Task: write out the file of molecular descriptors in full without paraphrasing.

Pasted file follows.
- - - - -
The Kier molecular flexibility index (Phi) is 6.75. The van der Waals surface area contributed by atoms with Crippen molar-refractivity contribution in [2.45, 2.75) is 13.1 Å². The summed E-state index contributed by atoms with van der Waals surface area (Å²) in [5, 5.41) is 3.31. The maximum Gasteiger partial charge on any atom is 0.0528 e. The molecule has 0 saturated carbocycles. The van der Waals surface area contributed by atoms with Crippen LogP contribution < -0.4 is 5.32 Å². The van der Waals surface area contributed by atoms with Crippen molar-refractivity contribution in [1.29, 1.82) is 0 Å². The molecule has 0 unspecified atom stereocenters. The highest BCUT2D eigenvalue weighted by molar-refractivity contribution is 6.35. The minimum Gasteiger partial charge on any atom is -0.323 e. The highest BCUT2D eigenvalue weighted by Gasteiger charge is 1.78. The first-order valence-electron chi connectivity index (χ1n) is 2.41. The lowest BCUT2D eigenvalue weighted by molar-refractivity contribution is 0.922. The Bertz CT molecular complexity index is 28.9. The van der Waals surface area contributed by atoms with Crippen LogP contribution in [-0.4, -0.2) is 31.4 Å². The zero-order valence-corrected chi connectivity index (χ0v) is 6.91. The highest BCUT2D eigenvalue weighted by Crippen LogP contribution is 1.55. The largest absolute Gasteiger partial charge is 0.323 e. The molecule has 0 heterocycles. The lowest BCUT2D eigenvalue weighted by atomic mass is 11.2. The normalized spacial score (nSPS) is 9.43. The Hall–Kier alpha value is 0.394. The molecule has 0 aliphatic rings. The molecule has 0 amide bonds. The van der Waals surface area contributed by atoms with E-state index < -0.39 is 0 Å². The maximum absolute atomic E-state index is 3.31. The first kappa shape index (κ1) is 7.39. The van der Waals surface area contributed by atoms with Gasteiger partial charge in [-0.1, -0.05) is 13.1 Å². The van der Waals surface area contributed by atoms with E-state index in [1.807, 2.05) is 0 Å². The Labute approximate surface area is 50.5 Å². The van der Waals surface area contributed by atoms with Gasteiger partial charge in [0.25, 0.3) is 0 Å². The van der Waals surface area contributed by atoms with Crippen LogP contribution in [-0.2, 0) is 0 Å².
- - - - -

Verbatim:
The Kier molecular flexibility index (Phi) is 6.75. The van der Waals surface area contributed by atoms with Crippen molar-refractivity contribution in [2.45, 2.75) is 13.1 Å². The summed E-state index contributed by atoms with van der Waals surface area (Å²) in [5, 5.41) is 3.31. The maximum Gasteiger partial charge on any atom is 0.0528 e. The molecule has 0 saturated carbocycles. The van der Waals surface area contributed by atoms with Crippen LogP contribution < -0.4 is 5.32 Å². The van der Waals surface area contributed by atoms with Crippen molar-refractivity contribution in [1.29, 1.82) is 0 Å². The molecule has 0 unspecified atom stereocenters. The highest BCUT2D eigenvalue weighted by molar-refractivity contribution is 6.35. The minimum Gasteiger partial charge on any atom is -0.323 e. The highest BCUT2D eigenvalue weighted by Gasteiger charge is 1.78. The first-order valence-electron chi connectivity index (χ1n) is 2.41. The lowest BCUT2D eigenvalue weighted by molar-refractivity contribution is 0.922. The Bertz CT molecular complexity index is 28.9. The van der Waals surface area contributed by atoms with Crippen LogP contribution in [-0.4, -0.2) is 31.4 Å². The zero-order valence-corrected chi connectivity index (χ0v) is 6.91. The highest BCUT2D eigenvalue weighted by Crippen LogP contribution is 1.55. The largest absolute Gasteiger partial charge is 0.323 e. The molecule has 0 heterocycles. The lowest BCUT2D eigenvalue weighted by atomic mass is 11.2. The normalized spacial score (nSPS) is 9.43. The Hall–Kier alpha value is 0.394. The molecule has 0 aliphatic rings. The molecule has 0 amide bonds. The van der Waals surface area contributed by atoms with E-state index < -0.39 is 0 Å². The maximum absolute atomic E-state index is 3.31. The first kappa shape index (κ1) is 7.39. The van der Waals surface area contributed by atoms with Gasteiger partial charge in [-0.1, -0.05) is 13.1 Å². The van der Waals surface area contributed by atoms with E-state index in [1.807, 2.05) is 0 Å². The Labute approximate surface area is 50.5 Å². The van der Waals surface area contributed by atoms with Gasteiger partial charge in [0.25, 0.3) is 0 Å². The van der Waals surface area contributed by atoms with Crippen LogP contribution in [-0.2, 0) is 0 Å².